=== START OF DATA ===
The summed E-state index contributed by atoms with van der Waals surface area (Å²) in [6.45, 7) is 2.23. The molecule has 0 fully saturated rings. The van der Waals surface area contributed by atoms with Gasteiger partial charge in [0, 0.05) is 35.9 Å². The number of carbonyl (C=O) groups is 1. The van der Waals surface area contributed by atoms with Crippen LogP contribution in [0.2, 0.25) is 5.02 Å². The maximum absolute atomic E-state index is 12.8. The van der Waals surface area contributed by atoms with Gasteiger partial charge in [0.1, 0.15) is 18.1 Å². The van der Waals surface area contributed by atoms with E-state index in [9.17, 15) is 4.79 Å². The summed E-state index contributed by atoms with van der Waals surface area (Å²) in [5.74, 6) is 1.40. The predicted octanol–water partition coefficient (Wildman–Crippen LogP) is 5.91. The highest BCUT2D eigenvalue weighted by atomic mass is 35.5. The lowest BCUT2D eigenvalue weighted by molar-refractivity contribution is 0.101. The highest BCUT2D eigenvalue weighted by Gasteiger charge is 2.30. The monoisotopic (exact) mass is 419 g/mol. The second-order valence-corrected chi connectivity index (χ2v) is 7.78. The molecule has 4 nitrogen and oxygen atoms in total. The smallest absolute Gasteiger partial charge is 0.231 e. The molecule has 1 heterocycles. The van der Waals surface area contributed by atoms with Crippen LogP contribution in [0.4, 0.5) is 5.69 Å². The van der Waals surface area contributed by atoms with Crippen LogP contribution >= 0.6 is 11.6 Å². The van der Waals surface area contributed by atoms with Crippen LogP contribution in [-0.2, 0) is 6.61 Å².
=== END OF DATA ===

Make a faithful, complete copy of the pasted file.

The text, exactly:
The summed E-state index contributed by atoms with van der Waals surface area (Å²) in [6.45, 7) is 2.23. The molecule has 0 fully saturated rings. The van der Waals surface area contributed by atoms with Gasteiger partial charge in [0, 0.05) is 35.9 Å². The number of carbonyl (C=O) groups is 1. The van der Waals surface area contributed by atoms with Crippen LogP contribution in [0.2, 0.25) is 5.02 Å². The maximum absolute atomic E-state index is 12.8. The van der Waals surface area contributed by atoms with Gasteiger partial charge in [0.1, 0.15) is 18.1 Å². The van der Waals surface area contributed by atoms with E-state index in [9.17, 15) is 4.79 Å². The summed E-state index contributed by atoms with van der Waals surface area (Å²) in [5.74, 6) is 1.40. The predicted octanol–water partition coefficient (Wildman–Crippen LogP) is 5.91. The highest BCUT2D eigenvalue weighted by atomic mass is 35.5. The lowest BCUT2D eigenvalue weighted by molar-refractivity contribution is 0.101. The highest BCUT2D eigenvalue weighted by Gasteiger charge is 2.30. The monoisotopic (exact) mass is 419 g/mol. The second-order valence-corrected chi connectivity index (χ2v) is 7.78. The molecule has 4 nitrogen and oxygen atoms in total. The smallest absolute Gasteiger partial charge is 0.231 e. The molecule has 1 heterocycles. The van der Waals surface area contributed by atoms with Crippen LogP contribution in [0.4, 0.5) is 5.69 Å². The van der Waals surface area contributed by atoms with Crippen LogP contribution >= 0.6 is 11.6 Å². The van der Waals surface area contributed by atoms with Crippen LogP contribution in [-0.2, 0) is 6.61 Å².